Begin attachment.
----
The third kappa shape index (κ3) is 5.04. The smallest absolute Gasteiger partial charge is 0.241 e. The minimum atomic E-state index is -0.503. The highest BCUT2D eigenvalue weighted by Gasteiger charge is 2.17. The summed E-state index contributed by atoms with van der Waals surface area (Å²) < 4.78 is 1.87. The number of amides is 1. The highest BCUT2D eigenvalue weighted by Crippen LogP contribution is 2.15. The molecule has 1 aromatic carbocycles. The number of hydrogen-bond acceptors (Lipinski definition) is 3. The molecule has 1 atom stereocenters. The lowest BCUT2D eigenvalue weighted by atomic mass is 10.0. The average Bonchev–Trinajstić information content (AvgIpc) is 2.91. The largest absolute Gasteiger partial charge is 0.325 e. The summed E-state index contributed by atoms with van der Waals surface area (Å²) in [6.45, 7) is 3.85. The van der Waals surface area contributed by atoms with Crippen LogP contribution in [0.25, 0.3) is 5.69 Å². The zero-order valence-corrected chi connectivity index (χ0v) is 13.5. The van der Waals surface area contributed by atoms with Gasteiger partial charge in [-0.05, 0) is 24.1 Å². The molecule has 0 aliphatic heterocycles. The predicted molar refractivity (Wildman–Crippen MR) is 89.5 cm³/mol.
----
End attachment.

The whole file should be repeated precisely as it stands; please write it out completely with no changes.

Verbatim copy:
The third kappa shape index (κ3) is 5.04. The smallest absolute Gasteiger partial charge is 0.241 e. The minimum atomic E-state index is -0.503. The highest BCUT2D eigenvalue weighted by Gasteiger charge is 2.17. The summed E-state index contributed by atoms with van der Waals surface area (Å²) < 4.78 is 1.87. The number of amides is 1. The highest BCUT2D eigenvalue weighted by Crippen LogP contribution is 2.15. The molecule has 1 aromatic carbocycles. The number of hydrogen-bond acceptors (Lipinski definition) is 3. The molecule has 1 atom stereocenters. The lowest BCUT2D eigenvalue weighted by atomic mass is 10.0. The average Bonchev–Trinajstić information content (AvgIpc) is 2.91. The largest absolute Gasteiger partial charge is 0.325 e. The summed E-state index contributed by atoms with van der Waals surface area (Å²) in [6.45, 7) is 3.85. The van der Waals surface area contributed by atoms with Crippen LogP contribution in [0.25, 0.3) is 5.69 Å². The zero-order valence-corrected chi connectivity index (χ0v) is 13.5. The van der Waals surface area contributed by atoms with Gasteiger partial charge in [-0.05, 0) is 24.1 Å². The molecule has 0 aliphatic heterocycles. The predicted molar refractivity (Wildman–Crippen MR) is 89.5 cm³/mol.